Can you save with diesel?
It seems that British car-buyers prefer diesel: diesel-engined cars now account for a good half of all new cars sold in the UK, outselling petrol versions in recent months. This is not a huge surprise, since they typically return much better fuel economy than an equivalent petrol-powered vehicle. But will opting for diesel really save you money?
Besides giving more miles to the gallon, diesel cars typically emit less carbon dioxide, which means lower tax bandings for vehicle excise duty (annual road tax) and company car tax. A growing number of new diesel cars are eligible for tax bands A-D (cars emitting up to 130 g/km of carbon dioxide) and get their first year tax free – and for vehicles emitting less than 120g/km, an annual tax disc is then just £30 subsequently.
Though diesel cars can be more expensive to service and maintain – especially if they have complex fuel injection systems – they tend to have longer intervals between scheduled services.
And because of all the above advantages, diesel cars are desirable to cost-conscious secondhand buyers, so tend to hold their value better from new. This is especially true for larger family cars, big people-carriers and most 4x4s or SUVs, where using diesel really makes a difference to everyday running costs.
Yet it’s not all about cost. Although diesels once had a reputation for being noisy, sluggish and unexciting to drive, modern-day models are generally quick off the mark, refined and smooth. They typically offer much greater torque (pulling power) from lower engine revs, so are better-suited to towing duties, for example.
The drawbacks of diesel
Though diesels may be more efficient, diesel fuel itself is noticeably more expensive. Despite a recent small drop in the price of diesel and a rise in the cost of petrol, diesel was still an average 4.6p a litre dearer (at 141.5p a litre) than petrol (136.9p a litre) in May 2011.
Diesel cars are usually more expensive to buy than petrol models – new or second hand – although the premium asked has become a little smaller in recent years. Special offers and limited-edition versions specifically targeted at private buyers are often limited to entry-level petrol models, however, and if you want a car with an automatic gearbox, picking petrol will give you a wider choice.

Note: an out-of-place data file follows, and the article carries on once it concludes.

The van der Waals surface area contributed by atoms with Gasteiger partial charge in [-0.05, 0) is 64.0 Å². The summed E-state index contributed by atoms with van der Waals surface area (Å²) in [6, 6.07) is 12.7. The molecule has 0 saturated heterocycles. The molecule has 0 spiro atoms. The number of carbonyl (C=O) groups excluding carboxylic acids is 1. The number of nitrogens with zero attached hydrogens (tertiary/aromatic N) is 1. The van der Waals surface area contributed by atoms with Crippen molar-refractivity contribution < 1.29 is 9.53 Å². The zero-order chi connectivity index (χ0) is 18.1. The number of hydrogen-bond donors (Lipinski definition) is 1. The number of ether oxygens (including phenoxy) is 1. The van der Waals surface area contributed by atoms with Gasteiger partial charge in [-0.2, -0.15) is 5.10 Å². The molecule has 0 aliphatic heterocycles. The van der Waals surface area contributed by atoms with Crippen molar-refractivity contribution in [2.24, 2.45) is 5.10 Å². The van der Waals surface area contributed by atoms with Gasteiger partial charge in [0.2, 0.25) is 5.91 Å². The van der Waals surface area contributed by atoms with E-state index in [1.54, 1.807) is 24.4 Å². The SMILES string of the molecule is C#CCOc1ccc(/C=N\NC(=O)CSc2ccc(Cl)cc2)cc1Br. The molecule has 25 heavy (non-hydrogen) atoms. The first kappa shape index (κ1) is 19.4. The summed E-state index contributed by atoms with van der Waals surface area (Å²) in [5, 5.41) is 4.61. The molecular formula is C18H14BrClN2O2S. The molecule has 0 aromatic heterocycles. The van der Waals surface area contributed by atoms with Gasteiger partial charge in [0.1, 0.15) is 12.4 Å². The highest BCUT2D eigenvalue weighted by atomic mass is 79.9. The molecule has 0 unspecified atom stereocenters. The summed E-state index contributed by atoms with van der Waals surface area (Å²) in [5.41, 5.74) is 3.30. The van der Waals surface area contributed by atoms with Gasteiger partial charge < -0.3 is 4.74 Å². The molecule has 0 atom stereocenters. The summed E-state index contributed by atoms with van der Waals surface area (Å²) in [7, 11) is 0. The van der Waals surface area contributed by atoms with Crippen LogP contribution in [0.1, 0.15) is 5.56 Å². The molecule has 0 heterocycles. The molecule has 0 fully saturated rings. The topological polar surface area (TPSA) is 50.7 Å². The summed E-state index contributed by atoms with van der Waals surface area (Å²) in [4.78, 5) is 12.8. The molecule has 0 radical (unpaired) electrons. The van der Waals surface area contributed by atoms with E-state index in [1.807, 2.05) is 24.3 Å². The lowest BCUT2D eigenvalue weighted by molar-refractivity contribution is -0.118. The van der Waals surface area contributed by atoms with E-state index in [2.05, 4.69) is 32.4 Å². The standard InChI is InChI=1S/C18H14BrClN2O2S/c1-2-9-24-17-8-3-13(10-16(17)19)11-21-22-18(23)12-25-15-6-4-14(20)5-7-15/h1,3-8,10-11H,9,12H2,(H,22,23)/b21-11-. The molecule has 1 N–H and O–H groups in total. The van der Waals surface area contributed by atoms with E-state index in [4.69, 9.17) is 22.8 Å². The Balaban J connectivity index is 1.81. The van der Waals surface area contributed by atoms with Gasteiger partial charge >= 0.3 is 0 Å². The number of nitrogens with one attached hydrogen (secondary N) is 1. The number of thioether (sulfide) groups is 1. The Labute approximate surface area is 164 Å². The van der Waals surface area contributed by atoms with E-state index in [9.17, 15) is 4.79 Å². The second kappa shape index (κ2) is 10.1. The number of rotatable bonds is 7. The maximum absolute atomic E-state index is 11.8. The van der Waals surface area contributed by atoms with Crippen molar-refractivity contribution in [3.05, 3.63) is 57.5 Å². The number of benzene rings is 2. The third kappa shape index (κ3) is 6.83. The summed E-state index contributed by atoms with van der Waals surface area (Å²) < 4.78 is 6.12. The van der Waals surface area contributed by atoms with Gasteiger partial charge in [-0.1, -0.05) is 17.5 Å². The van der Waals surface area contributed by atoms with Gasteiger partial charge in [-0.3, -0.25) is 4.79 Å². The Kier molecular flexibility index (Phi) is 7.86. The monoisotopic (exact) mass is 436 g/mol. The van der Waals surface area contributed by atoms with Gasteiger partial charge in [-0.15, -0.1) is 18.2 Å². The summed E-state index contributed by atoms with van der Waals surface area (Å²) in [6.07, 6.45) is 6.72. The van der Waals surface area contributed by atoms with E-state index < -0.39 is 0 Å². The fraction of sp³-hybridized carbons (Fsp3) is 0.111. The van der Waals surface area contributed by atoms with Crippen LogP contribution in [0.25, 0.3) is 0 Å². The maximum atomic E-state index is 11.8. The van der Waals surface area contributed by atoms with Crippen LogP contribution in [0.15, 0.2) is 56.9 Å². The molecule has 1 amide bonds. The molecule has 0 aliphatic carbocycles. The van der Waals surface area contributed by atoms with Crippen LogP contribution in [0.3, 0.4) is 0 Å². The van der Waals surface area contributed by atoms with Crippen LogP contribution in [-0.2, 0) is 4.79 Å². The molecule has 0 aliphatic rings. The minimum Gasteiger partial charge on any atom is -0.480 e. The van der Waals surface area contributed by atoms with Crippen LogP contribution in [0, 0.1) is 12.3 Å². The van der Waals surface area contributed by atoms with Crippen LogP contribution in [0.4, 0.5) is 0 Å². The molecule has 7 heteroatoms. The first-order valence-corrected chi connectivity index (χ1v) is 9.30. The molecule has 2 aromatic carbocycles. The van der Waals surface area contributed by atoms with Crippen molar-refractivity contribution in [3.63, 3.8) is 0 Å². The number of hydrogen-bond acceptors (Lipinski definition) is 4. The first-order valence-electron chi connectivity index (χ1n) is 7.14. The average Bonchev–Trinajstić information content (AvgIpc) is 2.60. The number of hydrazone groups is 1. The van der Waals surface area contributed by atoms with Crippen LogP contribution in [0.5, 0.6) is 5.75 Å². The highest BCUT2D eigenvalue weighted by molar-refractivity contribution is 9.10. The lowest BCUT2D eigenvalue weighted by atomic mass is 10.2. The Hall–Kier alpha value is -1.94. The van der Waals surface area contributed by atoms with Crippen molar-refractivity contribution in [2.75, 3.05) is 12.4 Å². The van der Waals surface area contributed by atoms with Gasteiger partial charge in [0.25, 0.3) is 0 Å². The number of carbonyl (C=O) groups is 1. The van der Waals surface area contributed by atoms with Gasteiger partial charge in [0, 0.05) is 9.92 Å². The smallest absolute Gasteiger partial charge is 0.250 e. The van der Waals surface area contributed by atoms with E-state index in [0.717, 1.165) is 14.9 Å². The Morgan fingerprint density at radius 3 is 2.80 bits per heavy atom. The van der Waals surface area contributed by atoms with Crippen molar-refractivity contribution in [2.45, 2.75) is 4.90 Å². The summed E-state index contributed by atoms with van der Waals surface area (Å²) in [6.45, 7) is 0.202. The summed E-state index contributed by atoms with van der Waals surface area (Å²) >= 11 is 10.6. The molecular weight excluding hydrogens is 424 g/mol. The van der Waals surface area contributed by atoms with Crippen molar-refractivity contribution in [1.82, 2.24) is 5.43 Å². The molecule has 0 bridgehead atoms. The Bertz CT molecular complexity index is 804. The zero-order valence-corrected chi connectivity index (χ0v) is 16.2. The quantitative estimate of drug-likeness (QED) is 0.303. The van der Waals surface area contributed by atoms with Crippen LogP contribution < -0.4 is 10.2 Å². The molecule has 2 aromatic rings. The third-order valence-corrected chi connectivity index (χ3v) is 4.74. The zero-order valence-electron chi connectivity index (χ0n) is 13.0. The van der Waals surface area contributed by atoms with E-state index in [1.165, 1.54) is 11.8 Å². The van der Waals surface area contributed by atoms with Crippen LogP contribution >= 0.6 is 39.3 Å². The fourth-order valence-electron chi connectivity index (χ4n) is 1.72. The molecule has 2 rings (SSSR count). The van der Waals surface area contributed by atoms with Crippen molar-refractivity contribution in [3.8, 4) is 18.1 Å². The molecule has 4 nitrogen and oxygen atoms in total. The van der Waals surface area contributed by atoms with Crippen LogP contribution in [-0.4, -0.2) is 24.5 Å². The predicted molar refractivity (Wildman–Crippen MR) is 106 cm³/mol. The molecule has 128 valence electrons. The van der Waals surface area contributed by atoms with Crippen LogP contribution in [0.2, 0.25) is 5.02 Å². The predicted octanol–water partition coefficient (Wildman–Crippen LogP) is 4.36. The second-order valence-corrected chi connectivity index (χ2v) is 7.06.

While the latest state-of-the-art diesel models are clean-burning and often fitted with diesel particulate filters (DPFs) to trap harmful emissions, they will need regular long motorway runs to stop these from sooting-up: they’re not best-suited to a working life of short around-town journeys.
The issue of residual (resale) values is also less important if you’re buying an older second hand car which will have already lost the bulk of its value, or if you plan to keep your car long-term.
Ultimately, the decision will be down to your mileage, the type of driving you do and how you plan to use your car – for many low and average mileage motorists, petrol may remain the cheapest option.
There’s a number of petrol vs. diesel calculators available online, where you can input data on your mileage and your chosen car and compare the costs. In terms of the bigger motoring picture, it’s also worth researching other potential money-saving motoring matters online as well, such as car insurance and finance quotes.
Issued by Sainsbury’s Finance